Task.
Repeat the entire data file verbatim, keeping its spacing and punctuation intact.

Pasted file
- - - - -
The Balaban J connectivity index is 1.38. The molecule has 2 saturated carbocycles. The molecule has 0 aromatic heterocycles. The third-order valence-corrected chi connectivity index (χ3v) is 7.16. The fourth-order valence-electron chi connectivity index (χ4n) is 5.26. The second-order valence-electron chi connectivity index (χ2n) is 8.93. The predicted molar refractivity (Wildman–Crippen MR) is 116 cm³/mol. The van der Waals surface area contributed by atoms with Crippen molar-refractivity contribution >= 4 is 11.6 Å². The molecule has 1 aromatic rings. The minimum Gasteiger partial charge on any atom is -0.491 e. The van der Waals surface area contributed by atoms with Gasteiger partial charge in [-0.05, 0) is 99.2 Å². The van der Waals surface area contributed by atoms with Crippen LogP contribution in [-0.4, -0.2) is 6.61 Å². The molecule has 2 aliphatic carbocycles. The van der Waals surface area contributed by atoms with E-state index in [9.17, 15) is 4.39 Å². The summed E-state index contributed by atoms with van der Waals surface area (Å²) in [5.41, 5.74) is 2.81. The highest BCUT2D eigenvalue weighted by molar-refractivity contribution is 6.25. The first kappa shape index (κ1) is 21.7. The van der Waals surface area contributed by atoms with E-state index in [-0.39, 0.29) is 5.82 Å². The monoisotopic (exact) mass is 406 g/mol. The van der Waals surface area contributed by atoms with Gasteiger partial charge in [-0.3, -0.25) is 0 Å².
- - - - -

The Balaban J connectivity index is 1.38. The molecule has 2 saturated carbocycles. The molecule has 0 aromatic heterocycles. The third-order valence-corrected chi connectivity index (χ3v) is 7.16. The fourth-order valence-electron chi connectivity index (χ4n) is 5.26. The second-order valence-electron chi connectivity index (χ2n) is 8.93. The predicted molar refractivity (Wildman–Crippen MR) is 116 cm³/mol. The van der Waals surface area contributed by atoms with Crippen molar-refractivity contribution >= 4 is 11.6 Å². The molecule has 1 aromatic rings. The minimum Gasteiger partial charge on any atom is -0.491 e. The van der Waals surface area contributed by atoms with Gasteiger partial charge in [-0.05, 0) is 99.2 Å². The van der Waals surface area contributed by atoms with Crippen LogP contribution in [-0.4, -0.2) is 6.61 Å². The molecule has 2 aliphatic carbocycles. The van der Waals surface area contributed by atoms with E-state index in [9.17, 15) is 4.39 Å². The summed E-state index contributed by atoms with van der Waals surface area (Å²) in [5.41, 5.74) is 2.81. The highest BCUT2D eigenvalue weighted by molar-refractivity contribution is 6.25. The first kappa shape index (κ1) is 21.7. The van der Waals surface area contributed by atoms with E-state index in [-0.39, 0.29) is 5.82 Å². The monoisotopic (exact) mass is 406 g/mol. The van der Waals surface area contributed by atoms with Gasteiger partial charge in [-0.3, -0.25) is 0 Å².